Unfortunately, in the following facts about the environment and energy, not only is energy production associated with significant environmental degradation. There are huge amounts of waste all along the chain from generation to the end user.
Fact #6: Every day in the U.S., each person uses indirectly through daily activities:
- 2 gallons of oil
- 8 pounds of coal
- 252 cubic ft. of fossil gas.
The burning of all these forms of nonrenewable energy contributes to our climate crisis.
Action #6a: Where possible, purchase carbon-free energy from your supplier for residential uses. Request that your school or employer do the same.
Fact #7: Each person in the U.S., on a daily basis, consumes 219 kilowatt-hours (kWh). By comparison, a person in India uses 19 kWh per day.
Action #7: Install more eco-friendly home insulation to help you use less energy to heat or cool your home.
Fact #8: In one day, the average person in the U.S. uses 33.4 kWh of electricity. In India, it’s 2.7 kWh.
Action #8a: Reduce your electricity consumption by using more elbow grease instead of plugging in small appliances for daily household tasks like cleaning and cooking.
Action #8b: Transition to an all-electric home using the most energy efficient appliances available.
Action #8c: Start your all-electric conversion with a super-efficient induction plate, stove top, or oven.
Fact #9: Americans only actually receive 25% of the electricity they pay for. Most of it has already been vented as waste heat at the power plants where it is generated.
Fact #10: In order to extract fossil fuels for energy use, companies use environmentally destructive practices: mining and drilling.
Action #10a: Since heating and cooling consume the greatest amounts of residential fossil fuels, do what you can to reduce your usage. Set your thermostat higher when it’s hot outside and lower when it’s cold. A smart thermostat will help. Dress appropriately to stay comfortable. Stay cool with iced beverages or warm with hot fluids.
Action #10b: Invest in geothermal heating and cooling at your home.
Facts about the environment: water footprints (WF)
Do you know that you eat water? With every bite you take, it’s true. In fact, it’s through diet that your water footprint is the greatest.
Sadly, in the following facts about the environment and water, food production today is associated with extreme environmental degradation. Here’s how.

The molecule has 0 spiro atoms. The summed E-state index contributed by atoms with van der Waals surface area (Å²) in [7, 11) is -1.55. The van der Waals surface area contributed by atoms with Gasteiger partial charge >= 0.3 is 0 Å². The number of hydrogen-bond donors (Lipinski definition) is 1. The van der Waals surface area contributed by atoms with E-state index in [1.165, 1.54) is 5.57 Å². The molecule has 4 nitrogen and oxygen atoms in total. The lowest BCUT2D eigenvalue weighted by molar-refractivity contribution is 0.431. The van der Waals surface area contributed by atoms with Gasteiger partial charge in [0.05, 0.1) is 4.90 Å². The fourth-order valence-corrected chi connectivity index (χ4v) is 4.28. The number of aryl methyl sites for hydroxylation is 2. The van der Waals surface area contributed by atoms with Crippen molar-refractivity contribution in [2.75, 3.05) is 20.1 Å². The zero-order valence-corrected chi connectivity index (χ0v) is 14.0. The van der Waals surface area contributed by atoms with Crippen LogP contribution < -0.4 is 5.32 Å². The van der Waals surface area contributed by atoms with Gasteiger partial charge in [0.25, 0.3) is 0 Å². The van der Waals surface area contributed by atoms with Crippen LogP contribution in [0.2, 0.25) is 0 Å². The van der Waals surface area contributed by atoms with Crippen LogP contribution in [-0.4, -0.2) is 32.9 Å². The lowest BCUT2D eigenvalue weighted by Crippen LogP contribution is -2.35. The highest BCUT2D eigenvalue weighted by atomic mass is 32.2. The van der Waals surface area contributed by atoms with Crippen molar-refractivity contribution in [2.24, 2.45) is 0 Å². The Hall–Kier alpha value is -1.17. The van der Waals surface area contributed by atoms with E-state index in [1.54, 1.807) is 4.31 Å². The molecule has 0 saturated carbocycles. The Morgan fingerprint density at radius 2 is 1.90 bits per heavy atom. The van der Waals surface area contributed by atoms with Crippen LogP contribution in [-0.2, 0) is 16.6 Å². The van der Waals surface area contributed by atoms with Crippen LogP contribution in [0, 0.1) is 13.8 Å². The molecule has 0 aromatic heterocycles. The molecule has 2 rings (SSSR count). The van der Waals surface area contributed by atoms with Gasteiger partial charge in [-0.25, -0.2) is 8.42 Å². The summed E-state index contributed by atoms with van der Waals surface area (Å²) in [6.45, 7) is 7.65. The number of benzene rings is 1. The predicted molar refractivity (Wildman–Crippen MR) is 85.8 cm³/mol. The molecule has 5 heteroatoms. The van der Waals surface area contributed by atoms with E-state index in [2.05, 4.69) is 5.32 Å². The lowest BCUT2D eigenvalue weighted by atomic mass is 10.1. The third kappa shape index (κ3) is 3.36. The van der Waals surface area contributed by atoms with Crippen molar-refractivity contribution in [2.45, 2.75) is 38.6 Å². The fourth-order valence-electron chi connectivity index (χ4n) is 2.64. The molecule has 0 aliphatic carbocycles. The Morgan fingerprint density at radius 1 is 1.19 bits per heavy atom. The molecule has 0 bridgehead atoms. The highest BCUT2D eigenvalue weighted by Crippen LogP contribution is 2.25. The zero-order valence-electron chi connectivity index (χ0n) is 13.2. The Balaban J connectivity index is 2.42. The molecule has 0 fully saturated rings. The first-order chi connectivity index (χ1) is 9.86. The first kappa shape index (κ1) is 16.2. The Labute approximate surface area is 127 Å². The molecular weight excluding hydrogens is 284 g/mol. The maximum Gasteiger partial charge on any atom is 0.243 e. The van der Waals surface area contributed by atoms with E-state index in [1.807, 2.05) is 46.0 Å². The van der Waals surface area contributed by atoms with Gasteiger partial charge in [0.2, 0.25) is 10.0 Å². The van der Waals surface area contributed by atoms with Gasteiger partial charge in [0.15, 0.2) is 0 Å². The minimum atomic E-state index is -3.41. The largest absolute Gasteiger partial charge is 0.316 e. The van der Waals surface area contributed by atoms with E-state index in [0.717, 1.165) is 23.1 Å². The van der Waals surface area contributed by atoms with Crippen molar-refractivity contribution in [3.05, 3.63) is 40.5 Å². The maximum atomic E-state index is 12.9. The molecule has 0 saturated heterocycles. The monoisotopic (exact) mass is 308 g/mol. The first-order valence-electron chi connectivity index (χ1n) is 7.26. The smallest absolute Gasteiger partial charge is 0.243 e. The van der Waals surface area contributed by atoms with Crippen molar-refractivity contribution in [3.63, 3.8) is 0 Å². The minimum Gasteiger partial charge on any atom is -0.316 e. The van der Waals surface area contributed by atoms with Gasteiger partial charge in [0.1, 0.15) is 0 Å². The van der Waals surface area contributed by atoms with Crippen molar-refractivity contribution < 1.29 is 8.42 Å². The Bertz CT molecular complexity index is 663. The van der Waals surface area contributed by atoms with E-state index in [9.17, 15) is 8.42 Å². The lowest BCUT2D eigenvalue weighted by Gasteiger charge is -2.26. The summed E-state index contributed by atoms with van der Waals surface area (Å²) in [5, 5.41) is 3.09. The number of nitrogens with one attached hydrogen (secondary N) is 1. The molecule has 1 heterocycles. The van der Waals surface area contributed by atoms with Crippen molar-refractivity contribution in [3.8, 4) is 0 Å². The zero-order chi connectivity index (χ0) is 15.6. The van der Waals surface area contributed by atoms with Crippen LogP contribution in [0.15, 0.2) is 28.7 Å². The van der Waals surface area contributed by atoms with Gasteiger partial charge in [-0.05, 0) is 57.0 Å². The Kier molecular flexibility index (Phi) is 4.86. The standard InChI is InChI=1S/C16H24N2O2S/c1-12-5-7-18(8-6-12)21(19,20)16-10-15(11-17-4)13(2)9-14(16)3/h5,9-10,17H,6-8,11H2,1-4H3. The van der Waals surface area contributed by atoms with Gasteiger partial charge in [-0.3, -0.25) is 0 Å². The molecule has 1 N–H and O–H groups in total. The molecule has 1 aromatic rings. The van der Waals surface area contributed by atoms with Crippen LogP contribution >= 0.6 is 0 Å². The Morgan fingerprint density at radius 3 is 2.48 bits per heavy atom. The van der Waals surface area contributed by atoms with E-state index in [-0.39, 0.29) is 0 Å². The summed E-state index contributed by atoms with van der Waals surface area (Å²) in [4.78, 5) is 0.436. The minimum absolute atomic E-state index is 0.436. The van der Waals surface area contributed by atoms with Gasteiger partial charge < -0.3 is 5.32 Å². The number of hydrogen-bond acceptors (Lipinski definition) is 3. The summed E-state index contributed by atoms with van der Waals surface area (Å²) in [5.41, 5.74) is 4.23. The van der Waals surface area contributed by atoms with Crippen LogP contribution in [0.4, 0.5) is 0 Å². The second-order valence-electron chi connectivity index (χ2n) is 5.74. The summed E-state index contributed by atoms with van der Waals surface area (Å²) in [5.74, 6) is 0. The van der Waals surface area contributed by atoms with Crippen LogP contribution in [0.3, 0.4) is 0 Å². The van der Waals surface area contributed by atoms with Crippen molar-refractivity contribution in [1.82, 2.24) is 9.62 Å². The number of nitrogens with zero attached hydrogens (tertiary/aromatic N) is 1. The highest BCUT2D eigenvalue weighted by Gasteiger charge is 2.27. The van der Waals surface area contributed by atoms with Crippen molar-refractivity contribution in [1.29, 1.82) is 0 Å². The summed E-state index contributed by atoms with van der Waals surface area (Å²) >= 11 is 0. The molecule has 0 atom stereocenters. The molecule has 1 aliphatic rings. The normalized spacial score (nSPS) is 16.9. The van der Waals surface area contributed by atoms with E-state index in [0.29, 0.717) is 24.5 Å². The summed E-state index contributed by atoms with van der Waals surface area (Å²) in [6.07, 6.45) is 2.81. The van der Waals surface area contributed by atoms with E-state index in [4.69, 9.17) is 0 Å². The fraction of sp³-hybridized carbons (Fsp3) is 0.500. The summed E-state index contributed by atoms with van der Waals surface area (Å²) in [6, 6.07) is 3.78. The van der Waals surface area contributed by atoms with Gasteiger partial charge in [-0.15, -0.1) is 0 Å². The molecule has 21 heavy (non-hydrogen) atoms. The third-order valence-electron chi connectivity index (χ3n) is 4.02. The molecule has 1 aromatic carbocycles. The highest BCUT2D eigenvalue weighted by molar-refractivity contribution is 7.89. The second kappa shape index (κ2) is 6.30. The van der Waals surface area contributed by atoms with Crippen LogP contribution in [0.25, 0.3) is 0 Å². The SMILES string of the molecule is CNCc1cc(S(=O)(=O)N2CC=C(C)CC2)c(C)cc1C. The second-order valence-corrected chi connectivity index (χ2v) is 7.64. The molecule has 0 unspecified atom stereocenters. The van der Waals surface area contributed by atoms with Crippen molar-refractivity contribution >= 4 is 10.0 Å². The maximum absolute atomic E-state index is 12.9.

Fact #11: It takes 1,800 gallons of water to produce one pound of beef. Of that, about 98% goes to grow the feed and forage the cattle eat.
Action #11a: Instead of beef and other animal foods, consume more beans and legumes which take about 500 gallons per pound.
Action #11b: If you eat meat, choose pasture-raised varieties that rely on rainwater instead of irrigated water.
Fact #12: According to a report by the Natural Resources Defense Council (NRDC), a confined animal feeding operation, (CAFO), with 82,000 laying hens produces 2,800 tons of manure on an annual basis. A CAFO with 10,000 beef cattle produces up to 117,000 tons of manure every year.
The manure may be spread over fields as fertilizer or kept in lagoons (artificial ponds). During heavy storms, it’s common for the ponds to overflow, contaminating drinking water.
Action #12a: If you’re unable to go vegan, try participating in Meatless Mondays.
Fact #13: In the U.S., 22% of landfill trash is food that is compostable. This represents literally billions of gallons of wasted water, equivalent to 21% of all water used in agriculture.
Action #13: Compost your food waste at home and use it as your houseplant fertilizer.
Fact #14: Approximately 1 billion pounds of pesticides are used to grow crops in the United States every year, worth about $8 billion.
Agricultural runoff from fields enters waterways and becomes the major source of water pollution, causing damage to aquatic life and ecosystems (for example, algal blooms), and contaminating drinking water.
Action #14: Support organic agriculture that prohibits pesticides and synthetic fertilizers by buying organic foods.
Fact #15: Approximately 30-40% of all food produced in the U.S. is thrown out. This food waste occurs in all stages of production from the fields to your home.
Action #15a: Support local farmer’s markets to reduce transport time of perishables.
Facts about the environment: carbon footprints (CF)
In the following facts about the environment and carbon footprints, fossil fuel burning is responsible for our climate crisis and associated environmental degradation.
Fact #16: In 2019, fossil fuel burning was responsible for 92% of total carbon dioxide (CO2) emissions in the United States.
Action #16b: Purchase renewable energy through your supplier.
Action #16c: Conserve energy by driving a more fuel-efficient or an electric car, or opt for public transit.
Fact #17: Burning fossil fuels for energy in industry, and for transportation and electricity is the greatest source of air pollution, responsible for many harmful airborne substances such as sulfur dioxide, nitrogen oxides, and particulate matter.